For New York Philharmonic music director Alan Gilbert, silence in the audience is not always the same.
“There is a difference between a silence that is focused and a silence that is merely dutiful,” Gilbert said in a press conference hours before a concert Thursday in Seoul.
“With the Korean audience, I have always sensed an energetic concentration.”
|Conductor Alan Gilbert and the New York Philharmonic Orchestra perform at Seoul Arts Center, southern Seoul, on Thursday. (Seoul Arts Center)|
And that seemed to be the most accurate description of the mood last week inside the Seoul Arts Center Concert Hall, where the American conductor led his hometown orchestra to gripping performances of Beethoven and Tchaikovsky on Thursday and American composers Rouse, Bernstein and Gershwin on Friday.
As Gilbert said in his January interview with The Korea Herald, the two concerts, with sharply contrasting programs, showed the breadth of his orchestra’s talent.
The Thursday concert opened with a jovial rendition of the overture to Beethoven’s opera, “Fidelio,” an initially ill-received opera that became widely acclaimed in 1814 after Beethoven undertook several revisions.
Young Korean pianist Da Sol went on to deliver a terrific interpretation of Beethoven’s Piano Concerto No. 3 in C Minor, Op. 37. The 24-year-old soloist impressed the audience with flawless technique, delivery and rhythmical flair while the orchestra accompanied each movement with finesse, creating a sonorous dialogue between the piano and the orchestra.
Gilbert had expressed confidence in the pianist as well as his concerto performance earlier that day. “When I first met Da Sol in New York last year, I was immediately struck by his natural and beautiful sound. After our dress rehearsal, I knew it (the concert) would go well. It was as if we had been playing this together for a long time,” said the conductor during the press conference.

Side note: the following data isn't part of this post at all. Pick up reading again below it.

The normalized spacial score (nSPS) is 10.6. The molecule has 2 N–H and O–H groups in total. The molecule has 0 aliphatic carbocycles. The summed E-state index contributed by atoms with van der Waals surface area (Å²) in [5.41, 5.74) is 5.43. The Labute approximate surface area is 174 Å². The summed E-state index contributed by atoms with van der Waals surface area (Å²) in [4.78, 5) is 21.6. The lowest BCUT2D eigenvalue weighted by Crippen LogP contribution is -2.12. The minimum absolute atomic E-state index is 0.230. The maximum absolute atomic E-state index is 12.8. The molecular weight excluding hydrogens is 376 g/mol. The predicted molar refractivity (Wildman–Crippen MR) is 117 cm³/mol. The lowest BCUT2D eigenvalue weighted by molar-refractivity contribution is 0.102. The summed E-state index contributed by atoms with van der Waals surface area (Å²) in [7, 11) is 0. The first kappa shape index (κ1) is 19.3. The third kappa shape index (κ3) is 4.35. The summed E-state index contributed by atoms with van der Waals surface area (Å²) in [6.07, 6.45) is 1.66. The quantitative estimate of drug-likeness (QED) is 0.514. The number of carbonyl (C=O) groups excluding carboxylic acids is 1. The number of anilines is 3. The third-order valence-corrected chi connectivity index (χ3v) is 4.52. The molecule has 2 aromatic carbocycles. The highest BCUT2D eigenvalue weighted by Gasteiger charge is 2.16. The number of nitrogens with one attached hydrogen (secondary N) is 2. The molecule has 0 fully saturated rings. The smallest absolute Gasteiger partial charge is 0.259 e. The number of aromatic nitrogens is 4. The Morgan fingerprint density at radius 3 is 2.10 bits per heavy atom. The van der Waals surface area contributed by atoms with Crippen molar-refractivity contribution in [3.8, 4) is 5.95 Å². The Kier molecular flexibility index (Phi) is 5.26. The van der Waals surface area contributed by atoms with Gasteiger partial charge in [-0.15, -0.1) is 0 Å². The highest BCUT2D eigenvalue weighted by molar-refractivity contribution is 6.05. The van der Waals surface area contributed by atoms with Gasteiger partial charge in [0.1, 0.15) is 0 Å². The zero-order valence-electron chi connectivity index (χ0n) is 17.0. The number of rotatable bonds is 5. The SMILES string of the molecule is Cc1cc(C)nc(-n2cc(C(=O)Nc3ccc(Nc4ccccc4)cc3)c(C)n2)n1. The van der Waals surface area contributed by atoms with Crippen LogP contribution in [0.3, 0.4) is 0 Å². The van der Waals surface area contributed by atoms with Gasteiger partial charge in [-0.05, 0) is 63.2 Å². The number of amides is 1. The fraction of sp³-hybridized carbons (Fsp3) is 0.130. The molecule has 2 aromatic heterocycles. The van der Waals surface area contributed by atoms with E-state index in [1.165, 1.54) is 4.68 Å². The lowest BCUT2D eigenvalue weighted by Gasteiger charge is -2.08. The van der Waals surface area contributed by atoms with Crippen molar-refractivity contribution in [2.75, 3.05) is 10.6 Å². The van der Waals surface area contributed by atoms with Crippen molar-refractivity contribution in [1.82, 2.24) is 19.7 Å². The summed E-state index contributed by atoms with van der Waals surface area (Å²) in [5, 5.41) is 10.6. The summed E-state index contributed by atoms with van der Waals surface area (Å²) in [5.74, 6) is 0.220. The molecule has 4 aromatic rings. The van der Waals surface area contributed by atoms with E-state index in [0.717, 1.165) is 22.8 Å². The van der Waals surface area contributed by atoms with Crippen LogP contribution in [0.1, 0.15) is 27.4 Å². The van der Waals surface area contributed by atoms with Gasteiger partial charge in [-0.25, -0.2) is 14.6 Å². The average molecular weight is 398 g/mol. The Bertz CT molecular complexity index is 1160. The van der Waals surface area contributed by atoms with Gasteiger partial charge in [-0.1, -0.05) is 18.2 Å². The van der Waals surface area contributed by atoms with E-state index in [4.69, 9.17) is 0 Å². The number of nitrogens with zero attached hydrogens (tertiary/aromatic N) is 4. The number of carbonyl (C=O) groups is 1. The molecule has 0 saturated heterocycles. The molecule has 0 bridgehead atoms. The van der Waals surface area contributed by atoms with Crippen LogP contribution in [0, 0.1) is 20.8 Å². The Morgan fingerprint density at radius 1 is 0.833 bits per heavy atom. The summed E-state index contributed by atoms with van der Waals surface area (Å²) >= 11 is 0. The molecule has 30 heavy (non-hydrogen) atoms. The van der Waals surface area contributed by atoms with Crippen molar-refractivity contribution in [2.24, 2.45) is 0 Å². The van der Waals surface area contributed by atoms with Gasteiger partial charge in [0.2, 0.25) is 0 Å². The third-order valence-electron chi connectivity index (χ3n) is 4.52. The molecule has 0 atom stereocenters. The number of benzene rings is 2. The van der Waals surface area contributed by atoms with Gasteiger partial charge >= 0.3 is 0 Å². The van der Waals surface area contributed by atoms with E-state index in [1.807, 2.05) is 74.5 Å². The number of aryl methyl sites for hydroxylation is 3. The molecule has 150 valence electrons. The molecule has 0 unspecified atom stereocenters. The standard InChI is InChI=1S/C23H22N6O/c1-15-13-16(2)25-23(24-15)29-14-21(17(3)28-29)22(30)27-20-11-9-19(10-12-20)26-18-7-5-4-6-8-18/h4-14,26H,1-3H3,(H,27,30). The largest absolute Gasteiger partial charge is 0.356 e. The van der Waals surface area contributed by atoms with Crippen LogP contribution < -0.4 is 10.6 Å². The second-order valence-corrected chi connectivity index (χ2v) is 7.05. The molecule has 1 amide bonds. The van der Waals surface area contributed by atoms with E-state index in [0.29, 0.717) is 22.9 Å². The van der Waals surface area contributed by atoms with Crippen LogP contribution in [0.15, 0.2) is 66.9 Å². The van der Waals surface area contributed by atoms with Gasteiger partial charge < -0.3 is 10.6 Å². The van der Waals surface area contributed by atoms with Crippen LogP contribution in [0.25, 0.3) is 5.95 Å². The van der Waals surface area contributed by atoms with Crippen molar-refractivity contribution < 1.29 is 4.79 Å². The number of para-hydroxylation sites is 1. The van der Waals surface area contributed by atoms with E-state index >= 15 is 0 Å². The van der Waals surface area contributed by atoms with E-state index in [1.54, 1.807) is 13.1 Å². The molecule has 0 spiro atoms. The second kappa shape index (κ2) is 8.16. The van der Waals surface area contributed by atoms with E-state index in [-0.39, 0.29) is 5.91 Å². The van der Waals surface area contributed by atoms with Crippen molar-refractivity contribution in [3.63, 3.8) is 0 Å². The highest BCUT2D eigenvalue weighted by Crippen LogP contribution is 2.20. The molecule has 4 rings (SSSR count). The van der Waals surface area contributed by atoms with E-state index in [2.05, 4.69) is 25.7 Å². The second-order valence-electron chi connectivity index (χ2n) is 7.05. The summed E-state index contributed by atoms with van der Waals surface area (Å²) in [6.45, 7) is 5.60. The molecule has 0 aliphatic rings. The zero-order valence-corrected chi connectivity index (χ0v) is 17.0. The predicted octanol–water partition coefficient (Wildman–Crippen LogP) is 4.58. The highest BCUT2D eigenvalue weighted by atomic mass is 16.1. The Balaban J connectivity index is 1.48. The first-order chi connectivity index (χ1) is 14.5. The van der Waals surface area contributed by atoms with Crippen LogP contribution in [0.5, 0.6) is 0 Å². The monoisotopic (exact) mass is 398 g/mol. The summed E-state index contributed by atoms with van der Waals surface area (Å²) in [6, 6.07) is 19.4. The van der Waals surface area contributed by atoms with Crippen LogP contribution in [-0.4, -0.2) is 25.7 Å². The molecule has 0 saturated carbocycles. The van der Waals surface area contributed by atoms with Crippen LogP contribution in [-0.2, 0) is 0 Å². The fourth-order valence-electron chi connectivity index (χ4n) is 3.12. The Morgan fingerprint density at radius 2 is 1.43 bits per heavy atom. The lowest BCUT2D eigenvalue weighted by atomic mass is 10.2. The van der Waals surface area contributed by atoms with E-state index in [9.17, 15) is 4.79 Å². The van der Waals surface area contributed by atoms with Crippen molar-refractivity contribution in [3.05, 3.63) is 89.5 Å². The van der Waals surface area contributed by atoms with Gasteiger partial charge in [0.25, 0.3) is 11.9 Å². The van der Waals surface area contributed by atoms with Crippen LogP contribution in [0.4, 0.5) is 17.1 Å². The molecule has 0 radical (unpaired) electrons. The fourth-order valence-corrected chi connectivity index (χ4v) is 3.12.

As soon as the concerto’s jaunty finale, “Rondo Allegro,” came to a close, the crowd broke into a wholehearted applause, inviting the pianist and conductor to return to the stage five times.
The orchestra concluded the program with Russian composer Tchaikovsky’s masterpiece Symphony No. 5 in E Minor, Op. 64., which began with clarinets playing broodingly in unison, followed by an interchange between the woodwinds and strings. Time and again, the orchestra escalated into the primary melody with full intensity and emotion, nailing the symphony’s famous theme of “fate.”
In stark contrast, the second movement featured an elegant woodwind section accompanied by the sonorities of the strings, forming a graceful conversation briefly interrupted by the vehement and fully orchestrated restatement of the theme, before coming to a close.
After delivering a dreamy waltz in the third movement, the orchestra energetically launched into the last movement, pronounced by the strings and the brass. With rhythmic vivacity, the orchestra delivered varied recapitulations of the theme, building up to the victorious climax.
During the infamous “false” stop several minutes before the finale, not a single soul in the audience moved or breathed. The stirring symphony came to a magnificent close as each section moved in perfect synchrony and sound.
The crowd erupted into a grand applause, with many cheering and giving standing ovations. The applause did not die down for several minutes, which prompted Gilbert to run back onto the stage and lead the orchestra in an encore performance of the overture to Glinka’s opera “Ruslan and Ludmila.”
“I was absolutely mesmerized by the last movement of the Tchaikovsky. I can’t even begin to put into words the intense awe I felt,” said Song Jin-sun who attended the concert on Thursday night. “I hope for another awe-inspiring performance in the near future.”
The Friday program showcased some of the most famous works by American composers, including Christopher Rouse’s “Rapture,” Leonard Bernstein’s “Symphonic Dances” from “West Side Story,” and Gershwin’s “An American in Paris” and “Rhapsody in Blue,” featuring Japanese pianist Makoto Ozone.
“The thing about the New York Philharmonic that I have always been struck by is how versatile and original they are. Every (piece of) music is played with such integrity and appropriate sound,” Gilbert said.
Indeed, the New York Philharmonic has once again proven itself to be one of the world’s most highly acclaimed orchestras with a vivid spectrum of orchestral colors and textures as well as musical finesse.
The American orchestra is set to continue its Asia tour this week, performing in the Japanese cities of Nagoya, Osaka, Tokyo and Yokohama, and in Taipei.
By Sohn Ji-young (firstname.lastname@example.org)